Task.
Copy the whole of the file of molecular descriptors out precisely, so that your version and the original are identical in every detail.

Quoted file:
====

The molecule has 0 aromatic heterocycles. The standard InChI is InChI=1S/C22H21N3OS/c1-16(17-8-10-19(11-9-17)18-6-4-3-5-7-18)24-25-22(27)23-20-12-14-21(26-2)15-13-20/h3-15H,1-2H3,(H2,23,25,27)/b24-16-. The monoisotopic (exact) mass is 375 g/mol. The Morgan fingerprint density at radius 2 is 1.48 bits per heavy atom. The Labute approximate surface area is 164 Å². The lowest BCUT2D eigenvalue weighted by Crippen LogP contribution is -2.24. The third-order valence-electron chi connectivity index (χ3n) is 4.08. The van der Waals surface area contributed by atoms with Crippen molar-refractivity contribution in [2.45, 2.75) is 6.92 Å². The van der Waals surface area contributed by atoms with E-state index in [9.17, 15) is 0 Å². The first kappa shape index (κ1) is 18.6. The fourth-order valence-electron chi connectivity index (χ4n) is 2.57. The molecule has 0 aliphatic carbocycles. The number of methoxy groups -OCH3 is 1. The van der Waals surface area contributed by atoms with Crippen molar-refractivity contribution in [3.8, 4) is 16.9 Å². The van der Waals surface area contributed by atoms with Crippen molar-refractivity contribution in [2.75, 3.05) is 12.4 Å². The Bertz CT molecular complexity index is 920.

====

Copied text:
The molecule has 0 aromatic heterocycles. The standard InChI is InChI=1S/C22H21N3OS/c1-16(17-8-10-19(11-9-17)18-6-4-3-5-7-18)24-25-22(27)23-20-12-14-21(26-2)15-13-20/h3-15H,1-2H3,(H2,23,25,27)/b24-16-. The monoisotopic (exact) mass is 375 g/mol. The Morgan fingerprint density at radius 2 is 1.48 bits per heavy atom. The Labute approximate surface area is 164 Å². The lowest BCUT2D eigenvalue weighted by Crippen LogP contribution is -2.24. The third-order valence-electron chi connectivity index (χ3n) is 4.08. The van der Waals surface area contributed by atoms with Crippen molar-refractivity contribution in [2.45, 2.75) is 6.92 Å². The van der Waals surface area contributed by atoms with E-state index in [9.17, 15) is 0 Å². The first kappa shape index (κ1) is 18.6. The fourth-order valence-electron chi connectivity index (χ4n) is 2.57. The molecule has 0 aliphatic carbocycles. The number of methoxy groups -OCH3 is 1. The van der Waals surface area contributed by atoms with Crippen molar-refractivity contribution in [3.8, 4) is 16.9 Å². The van der Waals surface area contributed by atoms with Crippen molar-refractivity contribution in [2.75, 3.05) is 12.4 Å². The Bertz CT molecular complexity index is 920.